There are many things I could tell you to make the thought of life with a urostomy a little more palatable. That it can feel normal when you can't remember anything else. That technology has made the daily requirements of living with such a thing easier to bear. These things are true, but only partly; acceptance comes and goes from day to day. What is true is that it saved my life. While there was still a long road ahead of me, filled with surgeries and braces and orthopedic interventions of all kinds, my family never again had reason to fear for my life. I arrived at adulthood with stable health, but with visible differences. With one leg slightly shorter than the other, I walked with a limp, my lower legs encased in custom-made plastic braces that slipped inside my shoes. While the urostomy is easily be hidden under anything short of a bikini, it nevertheless required explanation for anyone who became close to me.
The invisible differences, however, were larger.My experiences had left me with two things. The first, a rare jewel of knowledge: certainty that I could take nothing for granted. I could never presume that the gifts many people are born to "health, self-sufficiency, mobility" would always be mine. I came to think of these things as my `ordinary miracles;' each day they belong to me, I cherish. When education, a career, and marriage came my way too, I felt doubly blessed.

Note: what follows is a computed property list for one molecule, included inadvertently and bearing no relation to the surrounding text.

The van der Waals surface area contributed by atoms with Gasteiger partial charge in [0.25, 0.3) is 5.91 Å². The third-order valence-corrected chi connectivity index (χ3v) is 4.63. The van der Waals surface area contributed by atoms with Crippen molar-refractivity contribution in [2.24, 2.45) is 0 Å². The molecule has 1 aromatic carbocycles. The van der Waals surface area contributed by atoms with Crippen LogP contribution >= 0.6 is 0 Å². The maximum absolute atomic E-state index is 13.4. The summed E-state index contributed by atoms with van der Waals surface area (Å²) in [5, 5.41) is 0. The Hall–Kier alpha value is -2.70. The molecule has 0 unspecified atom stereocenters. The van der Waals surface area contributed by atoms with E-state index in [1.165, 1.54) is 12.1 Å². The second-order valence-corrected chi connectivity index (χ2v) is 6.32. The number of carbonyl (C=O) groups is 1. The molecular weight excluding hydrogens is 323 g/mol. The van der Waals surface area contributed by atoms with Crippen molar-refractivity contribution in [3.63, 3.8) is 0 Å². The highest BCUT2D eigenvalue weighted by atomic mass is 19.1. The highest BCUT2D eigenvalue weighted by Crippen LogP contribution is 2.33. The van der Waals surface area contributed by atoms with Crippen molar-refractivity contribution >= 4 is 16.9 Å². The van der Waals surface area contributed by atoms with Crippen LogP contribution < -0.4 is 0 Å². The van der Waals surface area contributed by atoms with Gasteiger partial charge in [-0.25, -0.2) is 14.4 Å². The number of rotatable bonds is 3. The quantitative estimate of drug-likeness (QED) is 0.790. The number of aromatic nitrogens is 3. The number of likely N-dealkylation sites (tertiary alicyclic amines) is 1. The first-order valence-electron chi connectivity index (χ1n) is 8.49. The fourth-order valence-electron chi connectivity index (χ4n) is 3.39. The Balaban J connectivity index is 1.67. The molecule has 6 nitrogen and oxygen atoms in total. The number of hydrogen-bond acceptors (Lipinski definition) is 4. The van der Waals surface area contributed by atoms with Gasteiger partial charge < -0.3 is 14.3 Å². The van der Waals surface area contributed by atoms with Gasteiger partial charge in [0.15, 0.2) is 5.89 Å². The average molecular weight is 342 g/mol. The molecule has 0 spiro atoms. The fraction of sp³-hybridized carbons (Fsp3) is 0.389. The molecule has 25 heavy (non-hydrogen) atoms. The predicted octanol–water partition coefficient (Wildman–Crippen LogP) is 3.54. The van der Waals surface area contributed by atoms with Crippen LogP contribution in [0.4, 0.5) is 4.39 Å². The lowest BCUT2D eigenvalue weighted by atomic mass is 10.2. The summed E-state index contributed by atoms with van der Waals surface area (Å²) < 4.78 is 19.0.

But the second thing I was left with was darker: the struggle to accept myself the way I was. I was very different from most people, and a feeling of `otherness,' of alienation, weighed on me. Sometimes it weighed lightly, sometimes heavily, but it was never gone. With so many blessings to count, I couldn't bear to feel sorry for myself over some braces and a urostomy bag, so I polished up the outer-me with a layer of confidence that never quite reached inside. I never shouted "Why ME?!" into the sky from a place of angst or self-pity. But I did whisper it into the dark once in awhile, searching.